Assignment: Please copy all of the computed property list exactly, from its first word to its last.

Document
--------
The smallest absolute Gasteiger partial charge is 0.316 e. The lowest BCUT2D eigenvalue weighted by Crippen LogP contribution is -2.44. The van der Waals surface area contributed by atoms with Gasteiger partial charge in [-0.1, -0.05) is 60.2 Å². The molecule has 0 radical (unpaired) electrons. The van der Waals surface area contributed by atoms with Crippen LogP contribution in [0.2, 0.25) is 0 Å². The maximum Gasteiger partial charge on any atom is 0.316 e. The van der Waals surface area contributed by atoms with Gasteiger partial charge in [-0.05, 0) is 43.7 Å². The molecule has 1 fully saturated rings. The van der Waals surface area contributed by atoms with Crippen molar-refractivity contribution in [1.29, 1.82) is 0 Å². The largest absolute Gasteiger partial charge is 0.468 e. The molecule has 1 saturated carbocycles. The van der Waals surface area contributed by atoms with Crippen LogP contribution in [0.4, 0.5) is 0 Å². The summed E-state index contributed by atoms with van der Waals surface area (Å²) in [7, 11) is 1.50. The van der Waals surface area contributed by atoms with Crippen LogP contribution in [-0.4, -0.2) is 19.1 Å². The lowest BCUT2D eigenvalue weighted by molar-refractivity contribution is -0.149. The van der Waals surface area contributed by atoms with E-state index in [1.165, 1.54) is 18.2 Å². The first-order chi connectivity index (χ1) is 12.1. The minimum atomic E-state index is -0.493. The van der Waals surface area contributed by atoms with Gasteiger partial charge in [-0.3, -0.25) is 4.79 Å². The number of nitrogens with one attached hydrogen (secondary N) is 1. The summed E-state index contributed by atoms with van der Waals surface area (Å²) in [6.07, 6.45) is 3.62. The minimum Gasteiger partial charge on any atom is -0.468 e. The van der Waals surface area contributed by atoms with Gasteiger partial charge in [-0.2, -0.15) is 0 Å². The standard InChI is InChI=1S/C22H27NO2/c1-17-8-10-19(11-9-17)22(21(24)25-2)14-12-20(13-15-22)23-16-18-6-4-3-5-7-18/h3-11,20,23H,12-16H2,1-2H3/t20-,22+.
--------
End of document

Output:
The smallest absolute Gasteiger partial charge is 0.316 e. The lowest BCUT2D eigenvalue weighted by Crippen LogP contribution is -2.44. The van der Waals surface area contributed by atoms with Gasteiger partial charge in [-0.1, -0.05) is 60.2 Å². The molecule has 0 radical (unpaired) electrons. The van der Waals surface area contributed by atoms with Crippen LogP contribution in [0.2, 0.25) is 0 Å². The maximum Gasteiger partial charge on any atom is 0.316 e. The van der Waals surface area contributed by atoms with Gasteiger partial charge in [-0.05, 0) is 43.7 Å². The molecule has 1 fully saturated rings. The van der Waals surface area contributed by atoms with Crippen molar-refractivity contribution in [1.29, 1.82) is 0 Å². The largest absolute Gasteiger partial charge is 0.468 e. The molecule has 1 saturated carbocycles. The van der Waals surface area contributed by atoms with Crippen LogP contribution in [0.4, 0.5) is 0 Å². The summed E-state index contributed by atoms with van der Waals surface area (Å²) in [7, 11) is 1.50. The van der Waals surface area contributed by atoms with Crippen LogP contribution in [-0.4, -0.2) is 19.1 Å². The lowest BCUT2D eigenvalue weighted by molar-refractivity contribution is -0.149. The van der Waals surface area contributed by atoms with E-state index in [1.165, 1.54) is 18.2 Å². The first-order chi connectivity index (χ1) is 12.1. The minimum atomic E-state index is -0.493. The van der Waals surface area contributed by atoms with Gasteiger partial charge in [-0.3, -0.25) is 4.79 Å². The number of nitrogens with one attached hydrogen (secondary N) is 1. The summed E-state index contributed by atoms with van der Waals surface area (Å²) in [6.07, 6.45) is 3.62. The minimum Gasteiger partial charge on any atom is -0.468 e. The van der Waals surface area contributed by atoms with Gasteiger partial charge in [-0.2, -0.15) is 0 Å². The standard InChI is InChI=1S/C22H27NO2/c1-17-8-10-19(11-9-17)22(21(24)25-2)14-12-20(13-15-22)23-16-18-6-4-3-5-7-18/h3-11,20,23H,12-16H2,1-2H3/t20-,22+.